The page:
Every Monday, I spotlight a random episode of M*A*S*H, providing a brief review and asking readers to offer their thoughts.
“Promotion Commotion” (#231, 10×17)
Originally Broadcast: Monday, March 1st, 1982
Written by Dennis Koenig
Directed by Charles S. Dubin
Capsule Summary: Hawkeye, B.J., and Charles are charged with overseeing the 4077th promotion board. Meanwhile, Colonel Potter befriends a young soldier.
If you are or were in the Army, or are otherwise familiar with how ranks and promotions work in the Army, this episode may seem ludicrous to you. According to the trivia section for “Promotion Commotion” at TV.com, nearly everything about the promotion board depicted in this episode was inaccurate. M*A*S*H often played fast and loose with certain military and/or Army regulations, so it’s no surprise that things were quite right in this episode. It would have taken the entire episode to properly explain and depict actual promotion board.
Nitpicks about accuracy aside, it was nice to see Klinger promoted to sergeant, continuing his evolution from crossdressing Section 8-seeker to valued member of the 4077th. The timing of the actual promotion felt a little rushed but that’s also understandable. Klinger’s solution to the Hitalksi problem doesn’t make any sort of sense, however. Not only was it far too neat and tidy, there would have been some sort of investigation that ultimately would lead back to the 4077th and Klinger because nobody would believe Hitalksi could have forged his own travel documents.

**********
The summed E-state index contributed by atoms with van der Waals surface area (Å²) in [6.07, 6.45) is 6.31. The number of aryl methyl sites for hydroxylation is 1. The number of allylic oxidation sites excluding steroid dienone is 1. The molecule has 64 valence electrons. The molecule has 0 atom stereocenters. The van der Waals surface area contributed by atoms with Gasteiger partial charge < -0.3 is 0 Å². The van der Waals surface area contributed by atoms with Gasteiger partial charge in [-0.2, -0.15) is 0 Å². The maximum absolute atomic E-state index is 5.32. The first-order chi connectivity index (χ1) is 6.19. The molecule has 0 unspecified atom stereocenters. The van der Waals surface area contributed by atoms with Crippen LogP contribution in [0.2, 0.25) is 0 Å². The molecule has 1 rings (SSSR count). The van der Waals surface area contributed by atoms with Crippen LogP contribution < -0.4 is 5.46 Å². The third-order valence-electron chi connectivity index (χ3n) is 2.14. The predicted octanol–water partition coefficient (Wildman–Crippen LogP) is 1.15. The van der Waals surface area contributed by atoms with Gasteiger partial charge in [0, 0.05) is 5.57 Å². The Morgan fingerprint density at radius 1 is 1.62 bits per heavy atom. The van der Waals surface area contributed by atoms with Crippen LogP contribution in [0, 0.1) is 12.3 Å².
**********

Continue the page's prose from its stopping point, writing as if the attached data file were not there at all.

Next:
(I can’t recall if this was the only “promotion” episode of M*A*S*H, not counting “Lt. Radar O’Reilly” or the various episodes in which Father Mulcahy was upset about not being promoted. Colonel Potter makes it sound like promotion boards were regular things, and refuses to let Margaret serve on this board because she’s already done it recently. At first I thought there was an early episode in which Klinger tried cheating to get promoted but eventually realized I was thinking about “Soldier of the Month” which was not about a promotion.)
The B story about Colonel Potter befriending young Private Danielson would have been more believable if Danielson didn’t look so old. He was supposed to be a very young, very naive soldier fresh from the States (much like Radar, come to think of it) but he looked quite a bit older. It made it hard to take a lot of what he was saying seriously. Ron “Ronnie” Howard way back in Season 1’s “Sometimes You Hear the Bullet” looked like a young soldier.
Father Mulcahy was barely in this episode. His outrage over not getting peas seemed unnecessary. It wasn’t Hawkeye’s fault that Igor gave him the last of the peas, nor was it Hawkeye’s fault that Igor ignored Father Mulcahy.
Hawkeye should have been less concerned about Igor trying to bribe him and more upset about the fact that Igor (or whoever was cooking) was clearly capable of producing better food than the regular mess tent slop but only when it suited him. That cake was obviously very tempting and yet Hawkeye didn’t seem at all curious as to where it came from or why it was possible for the cook to even create such a delicacy.
This was the first of two episodes in which Deborah Harmon played Nurse Webster. The other was “Hey, Look Me Over” from Season 11.